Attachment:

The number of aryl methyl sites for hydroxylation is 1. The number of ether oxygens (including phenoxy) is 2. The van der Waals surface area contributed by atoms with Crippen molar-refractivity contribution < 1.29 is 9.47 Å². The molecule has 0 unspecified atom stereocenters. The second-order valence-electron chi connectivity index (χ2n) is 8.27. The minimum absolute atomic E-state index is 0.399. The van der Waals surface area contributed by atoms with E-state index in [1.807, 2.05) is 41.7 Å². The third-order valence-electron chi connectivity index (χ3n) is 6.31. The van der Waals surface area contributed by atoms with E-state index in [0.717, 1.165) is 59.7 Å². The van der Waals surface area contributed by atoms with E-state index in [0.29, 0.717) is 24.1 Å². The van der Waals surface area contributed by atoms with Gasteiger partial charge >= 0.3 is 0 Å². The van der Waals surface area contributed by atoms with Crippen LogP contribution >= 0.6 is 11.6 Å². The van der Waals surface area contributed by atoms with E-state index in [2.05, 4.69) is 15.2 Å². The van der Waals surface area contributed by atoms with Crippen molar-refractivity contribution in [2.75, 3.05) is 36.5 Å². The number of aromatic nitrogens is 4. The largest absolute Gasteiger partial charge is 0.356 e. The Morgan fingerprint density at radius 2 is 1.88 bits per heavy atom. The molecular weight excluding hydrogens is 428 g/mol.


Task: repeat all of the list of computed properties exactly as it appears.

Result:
The number of aryl methyl sites for hydroxylation is 1. The number of ether oxygens (including phenoxy) is 2. The van der Waals surface area contributed by atoms with Crippen molar-refractivity contribution < 1.29 is 9.47 Å². The molecule has 0 unspecified atom stereocenters. The second-order valence-electron chi connectivity index (χ2n) is 8.27. The minimum absolute atomic E-state index is 0.399. The van der Waals surface area contributed by atoms with E-state index in [1.807, 2.05) is 41.7 Å². The third-order valence-electron chi connectivity index (χ3n) is 6.31. The van der Waals surface area contributed by atoms with E-state index in [0.717, 1.165) is 59.7 Å². The van der Waals surface area contributed by atoms with E-state index in [0.29, 0.717) is 24.1 Å². The van der Waals surface area contributed by atoms with Gasteiger partial charge >= 0.3 is 0 Å². The van der Waals surface area contributed by atoms with Crippen LogP contribution >= 0.6 is 11.6 Å². The van der Waals surface area contributed by atoms with E-state index in [2.05, 4.69) is 15.2 Å². The van der Waals surface area contributed by atoms with Crippen molar-refractivity contribution in [2.75, 3.05) is 36.5 Å². The number of aromatic nitrogens is 4. The largest absolute Gasteiger partial charge is 0.356 e. The Morgan fingerprint density at radius 2 is 1.88 bits per heavy atom. The molecular weight excluding hydrogens is 428 g/mol.